The political history of Afghanistan is marked by protracted ethnic tensions from the very formation of the state in 1747. As of now, an independently reliable census has not been conducted to verify the exact demographic structure of Afghan society to allocating political and economic powers to ethnic groups according to their relative presence and populations. The absence of such a census permitted Afghan rulers to manipulate ethnic identity for ethnic cleansing and perpetuating the dominance of one ethnic group at the cost of others. This is a pervasive practice in Afghanistan’s history and one that blocked the formation of a strong national identity that could accommodate and be acceptable to Afghanistan’s heterogeneous populations.

For instance, in 1897 Afghan King Amir Abdurrahman, an ethnic Pashtun, massacred 60 percent of its 20 percent Hazara. The civil wars of 1990 claimed more than 10, 0000 lives and were fought along ethnic lines.

The US and NATO’s war in Afghanistan since 2001 changed the dynamics of ethnic politics by empowering diverse ethnic identities to participate and be represented in the political and decision-making process. It was the first time in the history of Afghanistan that Afghanistan’s constitutionrecognized all inhabitants as “equal” with the equal rights to education, employment and political participation. Although little has been achieved to institutionalize equality and ethnic tolerance in the face of institutional building, and reforming the government units and structures seem to be fairly receptive, the consolidation of equality and national unity as integral parts of Afghanistan’s politics are tremendous achievements that should be preserved. To overcome the current state of political turbulence and insecurity, Afghan politicians and elites must break from historical stereotypes. The war is becoming increasingly difficult to win, costly to continue and tragic to leave. The US and NATO are shifting their military and financial resources to other parts of the world where plausible threats created by ISIS, Russia and a crisis-ridden Middle East are endangering the global peace.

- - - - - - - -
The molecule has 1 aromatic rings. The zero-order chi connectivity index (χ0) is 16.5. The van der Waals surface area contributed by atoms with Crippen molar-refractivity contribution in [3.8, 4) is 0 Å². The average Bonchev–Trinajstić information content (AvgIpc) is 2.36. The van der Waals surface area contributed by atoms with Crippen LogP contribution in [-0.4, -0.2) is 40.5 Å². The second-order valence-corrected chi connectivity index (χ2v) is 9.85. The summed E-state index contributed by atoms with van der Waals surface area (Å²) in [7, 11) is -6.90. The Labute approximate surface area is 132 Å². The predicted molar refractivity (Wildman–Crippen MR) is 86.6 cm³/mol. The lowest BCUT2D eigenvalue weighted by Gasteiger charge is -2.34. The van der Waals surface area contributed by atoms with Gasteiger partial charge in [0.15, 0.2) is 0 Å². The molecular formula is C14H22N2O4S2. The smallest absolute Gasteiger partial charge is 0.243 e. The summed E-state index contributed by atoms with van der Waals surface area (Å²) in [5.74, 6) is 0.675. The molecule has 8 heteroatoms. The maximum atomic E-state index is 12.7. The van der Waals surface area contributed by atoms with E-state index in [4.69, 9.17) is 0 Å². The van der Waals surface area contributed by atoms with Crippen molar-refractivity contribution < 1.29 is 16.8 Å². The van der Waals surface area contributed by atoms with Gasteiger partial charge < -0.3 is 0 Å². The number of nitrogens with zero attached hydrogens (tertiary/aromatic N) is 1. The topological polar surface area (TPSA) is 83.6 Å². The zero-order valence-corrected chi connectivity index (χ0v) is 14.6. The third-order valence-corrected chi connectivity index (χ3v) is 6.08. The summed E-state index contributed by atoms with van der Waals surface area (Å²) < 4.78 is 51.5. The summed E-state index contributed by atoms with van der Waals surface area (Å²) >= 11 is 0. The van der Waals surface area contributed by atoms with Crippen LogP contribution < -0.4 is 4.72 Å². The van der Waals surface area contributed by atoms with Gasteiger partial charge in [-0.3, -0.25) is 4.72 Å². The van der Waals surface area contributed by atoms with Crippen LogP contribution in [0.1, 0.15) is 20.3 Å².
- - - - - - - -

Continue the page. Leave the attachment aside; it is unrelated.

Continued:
Given the urgency of the situation, President Ashraf Ghani’s leadership decides Afghanistan’s future. The failure to fairly manage Afghanistan’s sensitive ethnic politics may have serious consequences. Ghani’s government has already inherited a rentier state that has yet to fight with Al-Qaida and the Taliban for its survival. Under this tense circumstance, expanding the warfare among ethnicities will be a miscalculated disaster. Afghanistan has to break from the notorious political culture of ethnic subjugation, denial and cleansing to build a future on a pluralistic culture of tolerance and acceptance. The US and NATO member states should also keep this issue in mind when negotiating any deal for Afghanistan’s future. The relative balance of power between Pashtun and non-Pashtun was the primary reason that saved Afghanistan since 2001. The breakdown of ethnic consensus and balance will definitely lead to consequential crises that will be hard to contain inside Afghanistan’s territory.

Ali Reza Sarwar is a Fulbright Graduate Fellow at Texas A&M University, Bush School of Government and Public Service where he completes a master on Intelligence and National Security. Reza graduated from the American University of Afghanistan (AUAF) where he was also in charge of the university’s enrollment management plan.